What Consumers Should Know About Health Insurance
PPO vs. HMO. You should be aware of the difference between a preferred provider plan and a health maintenance organization. A preferred provider plan has a network of health care providers who contract with the health plan and are called participating providers. If you go to a provider outside the network, your out of pocket costs will be substantially higher. A health maintenance organization has a closed network of providers. You can only go outside the network if the health plan authorizes you to do so because the required services are not available within the network or if you are on the mainland and need emergency or urgent care. Choosing between a preferred provider plan and a health maintenance organization is a matter of personal choice and there are pros and cons to each. Differences can be researched with the health plans or on the Internet. Note that there may be hybrid products available such as a point of service plan that incorporates elements of an HMO and PPO.
Cost-sharing. Health insurance does not pay for everything. A health maintenance organization requires that you pay copayments for certain services, which can be a flat dollar amount or a percentage of the applicable charges. A preferred provider plan requires that you pay a copayment which is a percentage of the amount paid by the health plan to the provider. This percentage is higher for non-participating providers than for participating providers. Also, if you go to a non-participating provider, you must pay the amount charged by the provider above the health plan reimbursement. This is because non-participating providers do not have a contract with the health plan to accept the negotiated reimbursement amount. These matters are set forth in your summary plan description and you should read that carefully. You should also be aware that some preferred provider plans have a much lower reimbursement for non-participating providers than for participating providers. Cost sharing provisions can result in your being out of pocket a substantial sum of money. Before you undergo treatment, find out from your healthcare provider what your out of pocket payment will be. Most health plans place a maximum limit on your total annual cost-sharing. If you read your health plan to find out what this limit is, you will know how much of a reserve to maintain for these costs.
Coverage limitations. Health insurance does not cover everything. For example there is an exclusion for investigational or experimental procedures. This means that the health plan may not pay for something your doctor recommends for you if the scientific evidence supporting its effectiveness is not fully developed. If you have an individual policy, there may be an exclusion for pre-existing conditions. These are just examples; the number of limitations on coverage are too numerous to be described here. You must read your summary plan description carefully to determine exactly what is covered and what is not. Coverage limitations can result in your being out of pocket a substantial sum of money because you may have to pay the full cost of treatment yourself. People are often surprised at how expensive medical treatment is. In an ideal world, we would all maintain a sizable cash reserve for these unexpected contingencies. Before undergoing treatment, consult with your healthcare provider to make sure that coverage will be available.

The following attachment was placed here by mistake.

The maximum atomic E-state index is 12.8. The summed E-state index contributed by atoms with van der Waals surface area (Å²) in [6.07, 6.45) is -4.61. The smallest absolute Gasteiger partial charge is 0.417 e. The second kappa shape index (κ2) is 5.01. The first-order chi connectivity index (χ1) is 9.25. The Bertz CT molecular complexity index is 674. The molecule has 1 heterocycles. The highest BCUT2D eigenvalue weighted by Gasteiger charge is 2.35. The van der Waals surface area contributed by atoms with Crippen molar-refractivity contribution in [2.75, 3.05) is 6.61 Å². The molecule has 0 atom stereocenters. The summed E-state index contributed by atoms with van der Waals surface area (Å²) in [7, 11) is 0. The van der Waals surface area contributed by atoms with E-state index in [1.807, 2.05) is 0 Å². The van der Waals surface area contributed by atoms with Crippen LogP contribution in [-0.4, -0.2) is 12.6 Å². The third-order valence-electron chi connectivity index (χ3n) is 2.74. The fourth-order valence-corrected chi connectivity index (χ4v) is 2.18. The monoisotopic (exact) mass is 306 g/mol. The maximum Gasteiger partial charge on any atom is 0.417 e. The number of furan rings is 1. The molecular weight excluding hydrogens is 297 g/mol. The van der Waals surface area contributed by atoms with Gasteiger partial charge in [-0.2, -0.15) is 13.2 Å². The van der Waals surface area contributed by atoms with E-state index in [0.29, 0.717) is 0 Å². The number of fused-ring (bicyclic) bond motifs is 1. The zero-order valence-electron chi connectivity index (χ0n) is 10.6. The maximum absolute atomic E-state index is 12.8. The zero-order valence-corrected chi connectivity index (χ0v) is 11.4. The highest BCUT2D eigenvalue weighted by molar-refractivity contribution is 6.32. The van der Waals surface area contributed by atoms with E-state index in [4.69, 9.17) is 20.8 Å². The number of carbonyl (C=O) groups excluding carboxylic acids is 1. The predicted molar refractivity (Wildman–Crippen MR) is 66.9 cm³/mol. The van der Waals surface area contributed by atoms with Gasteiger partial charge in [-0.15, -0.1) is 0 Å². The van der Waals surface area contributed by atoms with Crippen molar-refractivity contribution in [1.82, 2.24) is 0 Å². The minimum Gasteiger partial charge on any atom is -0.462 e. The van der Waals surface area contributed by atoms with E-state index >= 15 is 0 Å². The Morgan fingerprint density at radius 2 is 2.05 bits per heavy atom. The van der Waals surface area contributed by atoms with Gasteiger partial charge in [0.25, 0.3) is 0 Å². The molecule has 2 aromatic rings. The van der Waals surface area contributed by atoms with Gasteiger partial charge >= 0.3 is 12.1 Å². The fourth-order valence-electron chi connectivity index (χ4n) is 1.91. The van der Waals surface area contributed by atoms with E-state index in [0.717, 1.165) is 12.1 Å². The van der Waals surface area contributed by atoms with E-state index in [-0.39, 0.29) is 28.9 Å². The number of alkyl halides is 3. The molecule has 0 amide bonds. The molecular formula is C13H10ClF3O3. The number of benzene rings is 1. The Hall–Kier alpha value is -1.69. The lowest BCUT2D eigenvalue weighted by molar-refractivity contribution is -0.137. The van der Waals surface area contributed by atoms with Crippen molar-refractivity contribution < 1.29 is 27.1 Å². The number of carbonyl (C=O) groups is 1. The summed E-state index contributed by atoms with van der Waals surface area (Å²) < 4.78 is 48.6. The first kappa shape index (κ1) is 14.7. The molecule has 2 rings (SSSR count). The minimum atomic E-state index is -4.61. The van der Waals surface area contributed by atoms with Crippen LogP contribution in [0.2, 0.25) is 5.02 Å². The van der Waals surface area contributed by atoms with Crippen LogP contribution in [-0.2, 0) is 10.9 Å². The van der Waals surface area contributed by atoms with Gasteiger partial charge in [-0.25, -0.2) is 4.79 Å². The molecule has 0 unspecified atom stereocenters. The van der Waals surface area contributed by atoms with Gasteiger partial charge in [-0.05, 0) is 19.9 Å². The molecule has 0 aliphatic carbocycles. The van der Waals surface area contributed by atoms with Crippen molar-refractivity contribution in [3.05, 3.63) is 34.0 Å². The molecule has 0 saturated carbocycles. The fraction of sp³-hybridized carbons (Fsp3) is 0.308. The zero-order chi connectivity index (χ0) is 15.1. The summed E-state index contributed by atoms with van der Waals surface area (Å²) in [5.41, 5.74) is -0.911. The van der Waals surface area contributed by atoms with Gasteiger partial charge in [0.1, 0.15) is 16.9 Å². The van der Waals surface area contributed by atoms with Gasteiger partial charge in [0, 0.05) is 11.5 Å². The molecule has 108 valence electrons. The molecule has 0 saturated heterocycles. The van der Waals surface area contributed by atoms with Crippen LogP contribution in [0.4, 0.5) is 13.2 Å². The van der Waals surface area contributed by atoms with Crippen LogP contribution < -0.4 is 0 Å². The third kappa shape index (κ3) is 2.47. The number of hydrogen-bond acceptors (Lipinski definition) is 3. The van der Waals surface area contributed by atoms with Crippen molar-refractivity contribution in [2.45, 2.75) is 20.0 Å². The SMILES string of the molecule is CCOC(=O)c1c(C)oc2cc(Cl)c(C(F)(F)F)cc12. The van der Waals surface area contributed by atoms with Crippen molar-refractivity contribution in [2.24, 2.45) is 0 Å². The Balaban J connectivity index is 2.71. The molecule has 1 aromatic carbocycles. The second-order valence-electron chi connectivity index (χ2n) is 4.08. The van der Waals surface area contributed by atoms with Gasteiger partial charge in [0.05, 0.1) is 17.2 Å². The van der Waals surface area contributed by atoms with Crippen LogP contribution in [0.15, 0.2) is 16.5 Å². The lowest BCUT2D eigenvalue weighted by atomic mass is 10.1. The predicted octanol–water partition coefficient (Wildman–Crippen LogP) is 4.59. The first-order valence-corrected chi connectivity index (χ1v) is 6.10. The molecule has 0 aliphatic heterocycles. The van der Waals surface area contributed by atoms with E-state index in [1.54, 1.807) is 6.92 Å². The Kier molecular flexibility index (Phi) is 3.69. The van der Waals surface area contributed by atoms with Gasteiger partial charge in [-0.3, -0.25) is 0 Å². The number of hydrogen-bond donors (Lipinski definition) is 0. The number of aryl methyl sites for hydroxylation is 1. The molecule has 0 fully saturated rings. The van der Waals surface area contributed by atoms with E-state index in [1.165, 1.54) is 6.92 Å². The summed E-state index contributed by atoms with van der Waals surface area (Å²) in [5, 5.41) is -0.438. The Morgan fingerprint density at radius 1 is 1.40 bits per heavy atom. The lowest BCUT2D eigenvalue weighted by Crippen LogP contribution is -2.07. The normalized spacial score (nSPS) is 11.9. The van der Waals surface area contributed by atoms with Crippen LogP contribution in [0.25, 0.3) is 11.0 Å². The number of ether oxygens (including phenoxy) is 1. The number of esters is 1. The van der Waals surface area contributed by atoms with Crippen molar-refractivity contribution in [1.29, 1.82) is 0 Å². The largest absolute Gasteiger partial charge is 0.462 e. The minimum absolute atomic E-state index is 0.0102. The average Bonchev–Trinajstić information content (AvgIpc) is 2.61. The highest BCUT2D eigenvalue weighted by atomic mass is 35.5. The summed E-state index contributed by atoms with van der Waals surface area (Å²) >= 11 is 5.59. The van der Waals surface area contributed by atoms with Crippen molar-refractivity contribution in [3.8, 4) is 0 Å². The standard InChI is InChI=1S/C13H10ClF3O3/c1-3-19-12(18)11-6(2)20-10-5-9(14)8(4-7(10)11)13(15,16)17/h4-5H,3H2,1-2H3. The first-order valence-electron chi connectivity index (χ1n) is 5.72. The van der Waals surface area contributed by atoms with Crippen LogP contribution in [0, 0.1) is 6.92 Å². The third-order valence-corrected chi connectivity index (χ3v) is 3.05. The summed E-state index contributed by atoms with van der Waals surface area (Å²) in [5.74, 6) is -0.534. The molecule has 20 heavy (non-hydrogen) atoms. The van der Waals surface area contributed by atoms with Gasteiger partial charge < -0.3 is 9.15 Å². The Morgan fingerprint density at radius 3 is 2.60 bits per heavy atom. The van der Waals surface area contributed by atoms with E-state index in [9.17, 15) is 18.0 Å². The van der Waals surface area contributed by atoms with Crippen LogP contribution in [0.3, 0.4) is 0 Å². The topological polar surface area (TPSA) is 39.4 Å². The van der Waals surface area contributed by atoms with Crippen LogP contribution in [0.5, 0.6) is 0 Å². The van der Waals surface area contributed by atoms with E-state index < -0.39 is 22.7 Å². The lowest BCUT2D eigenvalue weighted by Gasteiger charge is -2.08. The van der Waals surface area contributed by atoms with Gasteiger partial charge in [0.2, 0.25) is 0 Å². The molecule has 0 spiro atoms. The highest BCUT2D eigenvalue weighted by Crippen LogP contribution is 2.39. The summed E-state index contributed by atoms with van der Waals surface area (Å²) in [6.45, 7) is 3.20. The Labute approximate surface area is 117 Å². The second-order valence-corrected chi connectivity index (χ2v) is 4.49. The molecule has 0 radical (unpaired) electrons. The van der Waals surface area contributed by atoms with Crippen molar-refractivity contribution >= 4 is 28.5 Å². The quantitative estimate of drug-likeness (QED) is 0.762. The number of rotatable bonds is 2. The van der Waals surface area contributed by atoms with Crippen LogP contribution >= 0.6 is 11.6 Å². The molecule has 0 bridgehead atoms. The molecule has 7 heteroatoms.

Premiums and medical costs. Health insurance premiums are rising in Hawaii and nationwide because the underlying medical costs are rising. This is a problem not only for individuals, but also for businesses which provide the majority of health insurance coverage. To put it in perspective, national health care costs were 4% of GDP in 1950, 15% of GDP in 2003, and are projected to be 19% of GDP in 2014.
A trend to be aware of. Because of rising costs, there is a trend in health plan design towards increased cost-sharing to shift costs away from businesses, deter unnecessary utilization, and to cause people to take greater responsibility for the impact of their lifestyle choices on their health. Although getting sick or injured is not always completely within our control, lifestyle choices are. Eating right, exercising, and avoiding consumption of unhealthy substances are steps in the right direction.
Prepared by the Health Branch of the Hawaii Insurance Division (2005)